‘It’s Over. So What Can the World Learn?
It’s safe to say, I think, that the American experiment is at an end. No, America might not be finished as in civil war and secession. But it is clearly at an end in three ways.
First, to the world, as a serious democracy. Second, to itself, as a nation with dignity and self-respect. Third, its potential lies in ruins. Even if authoritarianism is toppled tomorrow, the problems of falling life expectancy, an imploding middle class, skyrocketing inequality, and so on, won’t be.
Now, like many fallen nations, maybe America won’t learn much from the failure of its own experiment — but history and the world surely can. So what has the experiment disproven? What was the null hypothesis?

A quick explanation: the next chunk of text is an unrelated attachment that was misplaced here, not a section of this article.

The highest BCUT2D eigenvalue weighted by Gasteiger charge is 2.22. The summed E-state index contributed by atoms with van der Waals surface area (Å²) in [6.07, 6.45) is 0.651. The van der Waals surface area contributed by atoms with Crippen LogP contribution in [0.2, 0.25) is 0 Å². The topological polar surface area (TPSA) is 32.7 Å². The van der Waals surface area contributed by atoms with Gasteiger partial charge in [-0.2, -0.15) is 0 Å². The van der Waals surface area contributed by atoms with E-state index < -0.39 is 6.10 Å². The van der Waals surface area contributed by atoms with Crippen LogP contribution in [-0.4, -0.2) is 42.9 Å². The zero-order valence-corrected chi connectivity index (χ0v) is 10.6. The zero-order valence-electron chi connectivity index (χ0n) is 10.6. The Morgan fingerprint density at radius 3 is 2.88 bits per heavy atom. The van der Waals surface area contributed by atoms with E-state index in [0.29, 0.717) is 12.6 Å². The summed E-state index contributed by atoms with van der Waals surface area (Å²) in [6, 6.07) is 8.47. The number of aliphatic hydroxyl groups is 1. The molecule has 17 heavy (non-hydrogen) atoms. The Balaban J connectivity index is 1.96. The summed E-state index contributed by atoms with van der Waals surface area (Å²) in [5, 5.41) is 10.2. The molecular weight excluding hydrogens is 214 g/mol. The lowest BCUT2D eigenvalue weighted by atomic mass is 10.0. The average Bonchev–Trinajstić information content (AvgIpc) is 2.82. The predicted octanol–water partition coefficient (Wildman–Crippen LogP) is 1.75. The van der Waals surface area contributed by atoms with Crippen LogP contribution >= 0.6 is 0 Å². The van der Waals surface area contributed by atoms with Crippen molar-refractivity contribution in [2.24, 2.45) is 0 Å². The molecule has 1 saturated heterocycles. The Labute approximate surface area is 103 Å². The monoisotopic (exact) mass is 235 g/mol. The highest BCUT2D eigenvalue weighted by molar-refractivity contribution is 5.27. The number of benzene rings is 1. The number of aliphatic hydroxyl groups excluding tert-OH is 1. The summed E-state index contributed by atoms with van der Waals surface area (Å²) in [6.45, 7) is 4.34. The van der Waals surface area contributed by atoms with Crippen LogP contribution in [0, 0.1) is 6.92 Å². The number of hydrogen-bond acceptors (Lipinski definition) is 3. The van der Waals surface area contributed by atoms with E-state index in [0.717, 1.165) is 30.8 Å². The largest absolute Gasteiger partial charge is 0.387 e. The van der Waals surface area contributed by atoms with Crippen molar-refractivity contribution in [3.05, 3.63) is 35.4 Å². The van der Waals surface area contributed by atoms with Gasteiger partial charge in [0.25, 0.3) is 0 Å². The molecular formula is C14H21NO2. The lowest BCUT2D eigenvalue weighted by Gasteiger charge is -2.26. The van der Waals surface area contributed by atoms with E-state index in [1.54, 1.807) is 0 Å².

We don’t have to look very far. What does America not have that the rest of the rich world does? Public healthcare, transport, education, and so on. Every single rich nation in the world has sophisticated, broad, and expansive public goods, that improve by the year. Today, even many medium income and even poor nations are building public healthcare, transport, etc. America is the only one that never developed any.
Public goods protect societies in deep, profound, invisible ways …’